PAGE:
“JFK’s inaugural has gotten the book it deserves from an author who is himself a master of words. Anyone who wants to understand why this president changed all our our lives need only open these pages to see him at his finest during his finest, most captivating, and memorable moments.”
—Strobe Talbott, President of the Brookings Institution, author of The Russia Hand


On a low curving wall in Arlington National Cemetery seven sentences from the inaugural address of John F. Kennedy are chiseled into granite tablets below the slain president’s grave. The granite, known as Deer Island after the place in Maine where it was quarried, has a pinkish tinge that becomes brighter when worn. It also covers the pavement in front of the wall where the feet of 150 million visitors have turned it pinker every year. The tablets, too, are changing color, but more slowly, as mourners slide their fingers across the three-inch letters, the closest they can come to touching the man who is buried here.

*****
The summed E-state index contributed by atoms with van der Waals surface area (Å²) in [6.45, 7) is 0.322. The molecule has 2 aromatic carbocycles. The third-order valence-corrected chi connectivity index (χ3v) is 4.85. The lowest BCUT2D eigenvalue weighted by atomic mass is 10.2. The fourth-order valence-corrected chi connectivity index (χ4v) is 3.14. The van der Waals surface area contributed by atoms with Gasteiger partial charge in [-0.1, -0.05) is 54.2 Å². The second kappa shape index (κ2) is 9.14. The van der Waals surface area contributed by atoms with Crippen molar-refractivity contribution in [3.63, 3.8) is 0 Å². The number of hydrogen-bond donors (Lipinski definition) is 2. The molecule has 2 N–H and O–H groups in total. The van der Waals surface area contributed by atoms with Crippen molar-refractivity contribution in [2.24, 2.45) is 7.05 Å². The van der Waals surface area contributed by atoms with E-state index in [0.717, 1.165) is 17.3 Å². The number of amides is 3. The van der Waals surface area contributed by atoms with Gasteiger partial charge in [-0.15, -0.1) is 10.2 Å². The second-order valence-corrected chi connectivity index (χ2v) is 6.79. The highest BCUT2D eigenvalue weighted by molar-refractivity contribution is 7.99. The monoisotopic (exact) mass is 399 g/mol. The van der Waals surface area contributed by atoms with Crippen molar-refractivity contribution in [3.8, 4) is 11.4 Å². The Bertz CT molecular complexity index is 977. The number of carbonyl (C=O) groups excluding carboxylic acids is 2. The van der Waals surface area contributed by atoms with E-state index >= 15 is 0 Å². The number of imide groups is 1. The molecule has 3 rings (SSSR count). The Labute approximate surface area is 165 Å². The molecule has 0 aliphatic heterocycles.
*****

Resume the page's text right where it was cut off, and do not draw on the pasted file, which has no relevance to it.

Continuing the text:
Jackie and Mamie rode from the White House to the Capitol in a Cadillac limousine together with Senator Styles Bridges of New Hampshire. It was a moment neither woman could have anticipated with much pleasure, but here they were: Mamie in a gaudy “tomato red” suit, matching hat, and bulky mink, Jackie in Cassini’s fawn coat trimmed with a whisper of sable; Mamie, who had shared a bed with her husband during forty-five years of marriage, and Jackie, who did not plan on sharing the same bedroom with her husband on their first night in the White House; Mamie, who had spent most of her White House evenings sitting next to her husband as they ate their supper off trays perched in front of his-and-hers televisions, and Jackie, who would fill her husband’s evenings with intimate dinner parties and concerts; Mamie, the daughter of an Iowa meatpacker who had never attended college and loved canasta and mahjong, and Jackie, the daughter of a philandering, alcoholic New York stockbroker, who had attended Vassar and the Sorbonne and been named Debutante of the Year. Here they were, then, two women riding together to the Capitol who, because neither suspected the infidelities the other had endured in her marriage, believed they had nothing in common.